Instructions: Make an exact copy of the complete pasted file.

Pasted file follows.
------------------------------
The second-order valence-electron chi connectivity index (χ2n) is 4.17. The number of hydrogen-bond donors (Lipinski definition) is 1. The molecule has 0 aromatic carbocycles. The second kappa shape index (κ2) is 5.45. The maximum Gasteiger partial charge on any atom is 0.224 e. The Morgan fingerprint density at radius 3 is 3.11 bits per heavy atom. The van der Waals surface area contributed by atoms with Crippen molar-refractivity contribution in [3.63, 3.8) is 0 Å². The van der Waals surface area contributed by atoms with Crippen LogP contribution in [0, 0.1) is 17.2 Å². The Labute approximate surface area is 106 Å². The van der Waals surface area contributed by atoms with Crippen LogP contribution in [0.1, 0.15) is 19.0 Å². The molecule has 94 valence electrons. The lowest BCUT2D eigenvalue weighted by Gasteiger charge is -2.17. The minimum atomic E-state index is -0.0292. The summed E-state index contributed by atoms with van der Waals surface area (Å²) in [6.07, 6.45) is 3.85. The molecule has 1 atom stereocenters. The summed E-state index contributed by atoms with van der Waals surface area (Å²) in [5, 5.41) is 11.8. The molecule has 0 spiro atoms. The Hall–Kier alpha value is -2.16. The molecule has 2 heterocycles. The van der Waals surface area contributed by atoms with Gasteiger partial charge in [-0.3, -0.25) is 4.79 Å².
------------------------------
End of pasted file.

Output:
The second-order valence-electron chi connectivity index (χ2n) is 4.17. The number of hydrogen-bond donors (Lipinski definition) is 1. The molecule has 0 aromatic carbocycles. The second kappa shape index (κ2) is 5.45. The maximum Gasteiger partial charge on any atom is 0.224 e. The Morgan fingerprint density at radius 3 is 3.11 bits per heavy atom. The van der Waals surface area contributed by atoms with Crippen molar-refractivity contribution in [3.63, 3.8) is 0 Å². The van der Waals surface area contributed by atoms with Crippen LogP contribution in [0, 0.1) is 17.2 Å². The Labute approximate surface area is 106 Å². The van der Waals surface area contributed by atoms with Crippen LogP contribution in [0.1, 0.15) is 19.0 Å². The molecule has 94 valence electrons. The lowest BCUT2D eigenvalue weighted by Gasteiger charge is -2.17. The minimum atomic E-state index is -0.0292. The summed E-state index contributed by atoms with van der Waals surface area (Å²) in [6.07, 6.45) is 3.85. The molecule has 1 atom stereocenters. The summed E-state index contributed by atoms with van der Waals surface area (Å²) in [5, 5.41) is 11.8. The molecule has 0 spiro atoms. The Hall–Kier alpha value is -2.16. The molecule has 2 heterocycles. The van der Waals surface area contributed by atoms with Gasteiger partial charge in [-0.3, -0.25) is 4.79 Å².